Biffa is investing in the technology to produce refuse derived fuels, but is the industry following suit? And what is needed to help us make the most of this fuel source? Biffa Group chief executive, Ian Wakelin, gives his opinion
Using non-recyclable materials to generate refuse derived fuel (RDF) is generally acknowledged to be the most sustainable option for the huge amount of waste we manage in the UK each year. Rather than losing the value of this material to landfill, its potential as a replacement for fossil fuels should not be underestimated.
The UK is facing an unprecedented energy crisis – with 20 percent of power stations due to close by 2020, we need alternative solutions and we need them fast.
The country’s ability to deliver secure, affordable, low-carbon energy will become increasingly important over the coming years, and the potential of RDF as a major fuel source is abundantly clear. Securing an indigenous, sustainable, plentiful supply of fuel to power our homes and industries is of paramount importance, and our use of RDF could make the difference in whether our lights stay on or not.
The lack of UK infrastructure means we are exporting huge amounts of RDF each year, mostly to incinerators in northern Europe. The most recent Environment Agency figures revealed 892 900 tonnes of RDF was exported from the UK in 2012, more than three times the amount exported in 2011. And this figure is expected to have increased again in 2013 (Biffa’s production of RDF is now averaging 35 000 tonnes a month – up from around of 8 000 tonnes a month last year.)
So why are we, as a nation, exporting all this fuel at the same time as buying in oil, coal and gas from foreign markets? Biffa is increasingly investing in facilities and technologies to generate RDF, but there is little demand for it within our shores.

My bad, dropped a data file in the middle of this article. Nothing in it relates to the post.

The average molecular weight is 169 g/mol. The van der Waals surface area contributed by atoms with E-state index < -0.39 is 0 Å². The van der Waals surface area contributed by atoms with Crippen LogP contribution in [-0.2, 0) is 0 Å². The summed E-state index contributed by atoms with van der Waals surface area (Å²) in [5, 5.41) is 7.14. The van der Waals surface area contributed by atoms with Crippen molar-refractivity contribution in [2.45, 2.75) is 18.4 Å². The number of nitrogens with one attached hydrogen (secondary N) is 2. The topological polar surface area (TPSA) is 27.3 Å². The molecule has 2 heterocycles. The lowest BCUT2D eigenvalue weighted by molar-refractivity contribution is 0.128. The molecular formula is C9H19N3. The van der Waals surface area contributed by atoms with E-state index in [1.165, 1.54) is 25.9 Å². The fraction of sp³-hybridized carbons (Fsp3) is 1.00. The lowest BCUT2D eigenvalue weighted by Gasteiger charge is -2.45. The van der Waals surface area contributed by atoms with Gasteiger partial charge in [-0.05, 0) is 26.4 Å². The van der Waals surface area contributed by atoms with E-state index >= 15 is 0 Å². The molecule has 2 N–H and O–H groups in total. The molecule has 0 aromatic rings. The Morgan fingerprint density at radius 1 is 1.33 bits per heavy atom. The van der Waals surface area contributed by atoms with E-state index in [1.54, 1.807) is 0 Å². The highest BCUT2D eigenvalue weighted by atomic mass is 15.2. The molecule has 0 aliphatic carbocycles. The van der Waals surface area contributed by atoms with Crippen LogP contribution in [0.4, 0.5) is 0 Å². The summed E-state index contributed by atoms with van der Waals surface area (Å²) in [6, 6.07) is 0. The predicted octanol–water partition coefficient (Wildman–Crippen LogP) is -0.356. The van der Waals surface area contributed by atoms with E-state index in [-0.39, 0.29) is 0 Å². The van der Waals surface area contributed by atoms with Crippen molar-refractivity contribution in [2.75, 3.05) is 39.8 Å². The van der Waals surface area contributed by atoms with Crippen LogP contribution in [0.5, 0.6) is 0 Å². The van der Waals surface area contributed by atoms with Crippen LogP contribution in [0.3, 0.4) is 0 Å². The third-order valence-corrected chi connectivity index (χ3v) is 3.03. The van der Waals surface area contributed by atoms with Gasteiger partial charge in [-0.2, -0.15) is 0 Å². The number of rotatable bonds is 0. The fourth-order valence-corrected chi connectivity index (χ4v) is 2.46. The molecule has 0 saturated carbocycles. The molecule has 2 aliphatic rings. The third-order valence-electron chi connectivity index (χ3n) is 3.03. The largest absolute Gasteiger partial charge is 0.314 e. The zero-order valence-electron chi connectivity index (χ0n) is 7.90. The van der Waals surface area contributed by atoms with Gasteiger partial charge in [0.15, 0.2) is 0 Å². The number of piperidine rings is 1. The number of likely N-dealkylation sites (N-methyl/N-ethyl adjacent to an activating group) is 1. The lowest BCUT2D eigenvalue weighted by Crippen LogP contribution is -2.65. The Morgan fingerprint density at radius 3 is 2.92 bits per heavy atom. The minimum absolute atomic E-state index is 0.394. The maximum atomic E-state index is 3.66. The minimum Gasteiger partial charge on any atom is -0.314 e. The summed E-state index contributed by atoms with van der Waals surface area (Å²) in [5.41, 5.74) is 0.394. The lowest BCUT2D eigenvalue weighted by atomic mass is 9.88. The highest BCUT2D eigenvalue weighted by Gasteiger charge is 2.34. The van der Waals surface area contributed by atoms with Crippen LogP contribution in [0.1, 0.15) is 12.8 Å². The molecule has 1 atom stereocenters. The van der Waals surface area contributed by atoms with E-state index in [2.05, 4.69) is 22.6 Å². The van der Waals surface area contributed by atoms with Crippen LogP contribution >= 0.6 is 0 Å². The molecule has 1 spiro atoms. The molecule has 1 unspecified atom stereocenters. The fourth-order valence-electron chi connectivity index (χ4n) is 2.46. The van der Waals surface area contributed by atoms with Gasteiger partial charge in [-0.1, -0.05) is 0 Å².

Until we have ample infrastructure developed in the UK, it must still be preferable to produce RDF for the foreign market than to bury it in landfill. Biffa is building a new mechanical biological treatment (MBT) facility in West Sussex, and our recent acquisition of the UK solid waste business from Shanks has given us more RDF-producing capacity in Scotland. As a company, we now have seven UK sites producing this fuel.
Not As Simple As It Seems
From inside the industry, experience has shown that producing RDF isn’t as simple as it may seem. Waste processors need a certain composition of waste and the right equipment with which to treat it. As well as the capital cost implications, RDF production requires integration into existing waste management sites and a specific skill set from the teams dealing with it. It’s likely that all of this will be easier for those companies accustomed to processing wastes to create products for recycling.
The currently immature and unstable market for RDF means that the environment sometimes suffers. We have all read the stories of unlicensed operators being closed down, leaving piles of RDF deserted in storage facilities with no owner and no destination.
That said, the industry is gradually moving in the right direction, in its pursuit of the waste hierarchy and circular economy opportunities. The recovery of energy from non-recyclable waste is clearly the way forward, and we are making strides towards an an end to landfill as our main response to unavoidable waste. In order for the RDF market to fully mature, we need more processing capacity and a more stable supply and demand market.
UK-based thermal treatment facilities will enable the UK to meet its sustainable energy and resource management targets. As the economy improves, it follows that householders and industry will generate more waste, providing a greater impetus to progress this energy recovery infrastructure. While there is a strong commercial opportunity for RDF, establishing its use as a national solution will not happen over night. Government support, industry focus and strong public communications are all needed to ensure we make the most of this domestic fuel source and, critically, keep energy affordable.
Ian has been chief executive of the Biffa Group since September 2010, and prior to that was managing director of Greenstar Environmental Ltd. Ian has also been named People-Focussed CEO of the Year in the HR Dinstinction Awards